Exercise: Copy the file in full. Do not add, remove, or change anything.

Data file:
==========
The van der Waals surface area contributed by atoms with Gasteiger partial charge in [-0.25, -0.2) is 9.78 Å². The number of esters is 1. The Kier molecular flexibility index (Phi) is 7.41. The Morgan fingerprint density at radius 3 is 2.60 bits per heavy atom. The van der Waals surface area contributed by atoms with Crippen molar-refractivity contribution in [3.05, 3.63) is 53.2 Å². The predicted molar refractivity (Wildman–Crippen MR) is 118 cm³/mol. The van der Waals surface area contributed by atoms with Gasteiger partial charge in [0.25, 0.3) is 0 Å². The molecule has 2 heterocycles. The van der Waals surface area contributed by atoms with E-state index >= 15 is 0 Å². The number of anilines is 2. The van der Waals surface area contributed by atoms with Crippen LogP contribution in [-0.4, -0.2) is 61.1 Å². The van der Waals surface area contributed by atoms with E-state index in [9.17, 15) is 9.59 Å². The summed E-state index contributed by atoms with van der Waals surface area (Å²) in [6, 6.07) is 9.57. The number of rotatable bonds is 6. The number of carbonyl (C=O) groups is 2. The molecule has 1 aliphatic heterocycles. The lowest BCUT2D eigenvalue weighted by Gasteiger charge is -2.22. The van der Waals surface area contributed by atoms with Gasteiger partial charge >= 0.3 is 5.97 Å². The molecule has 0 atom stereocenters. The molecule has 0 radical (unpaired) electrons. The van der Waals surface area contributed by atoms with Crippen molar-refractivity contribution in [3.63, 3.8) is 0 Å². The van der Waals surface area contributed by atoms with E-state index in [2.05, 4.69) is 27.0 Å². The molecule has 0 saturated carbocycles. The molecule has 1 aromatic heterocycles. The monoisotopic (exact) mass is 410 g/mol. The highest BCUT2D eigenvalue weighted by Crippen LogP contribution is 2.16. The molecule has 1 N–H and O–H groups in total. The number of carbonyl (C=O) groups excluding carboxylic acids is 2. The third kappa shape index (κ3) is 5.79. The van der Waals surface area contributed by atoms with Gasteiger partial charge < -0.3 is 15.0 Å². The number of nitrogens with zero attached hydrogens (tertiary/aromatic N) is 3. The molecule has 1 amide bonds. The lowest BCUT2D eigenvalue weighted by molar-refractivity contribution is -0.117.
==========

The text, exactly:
The van der Waals surface area contributed by atoms with Gasteiger partial charge in [-0.25, -0.2) is 9.78 Å². The number of esters is 1. The Kier molecular flexibility index (Phi) is 7.41. The Morgan fingerprint density at radius 3 is 2.60 bits per heavy atom. The van der Waals surface area contributed by atoms with Crippen molar-refractivity contribution in [3.05, 3.63) is 53.2 Å². The predicted molar refractivity (Wildman–Crippen MR) is 118 cm³/mol. The van der Waals surface area contributed by atoms with Gasteiger partial charge in [0.25, 0.3) is 0 Å². The molecule has 2 heterocycles. The van der Waals surface area contributed by atoms with E-state index >= 15 is 0 Å². The number of anilines is 2. The van der Waals surface area contributed by atoms with Crippen LogP contribution in [-0.4, -0.2) is 61.1 Å². The van der Waals surface area contributed by atoms with E-state index in [9.17, 15) is 9.59 Å². The summed E-state index contributed by atoms with van der Waals surface area (Å²) in [6, 6.07) is 9.57. The number of rotatable bonds is 6. The number of carbonyl (C=O) groups is 2. The molecule has 1 aliphatic heterocycles. The lowest BCUT2D eigenvalue weighted by Gasteiger charge is -2.22. The van der Waals surface area contributed by atoms with Gasteiger partial charge >= 0.3 is 5.97 Å². The molecule has 0 atom stereocenters. The molecule has 0 radical (unpaired) electrons. The van der Waals surface area contributed by atoms with Crippen molar-refractivity contribution in [3.63, 3.8) is 0 Å². The van der Waals surface area contributed by atoms with E-state index in [2.05, 4.69) is 27.0 Å². The molecule has 0 saturated carbocycles. The molecule has 1 aromatic heterocycles. The monoisotopic (exact) mass is 410 g/mol. The highest BCUT2D eigenvalue weighted by Crippen LogP contribution is 2.16. The molecule has 1 N–H and O–H groups in total. The number of carbonyl (C=O) groups excluding carboxylic acids is 2. The third kappa shape index (κ3) is 5.79. The van der Waals surface area contributed by atoms with Gasteiger partial charge < -0.3 is 15.0 Å². The number of nitrogens with zero attached hydrogens (tertiary/aromatic N) is 3. The molecule has 1 amide bonds. The lowest BCUT2D eigenvalue weighted by molar-refractivity contribution is -0.117.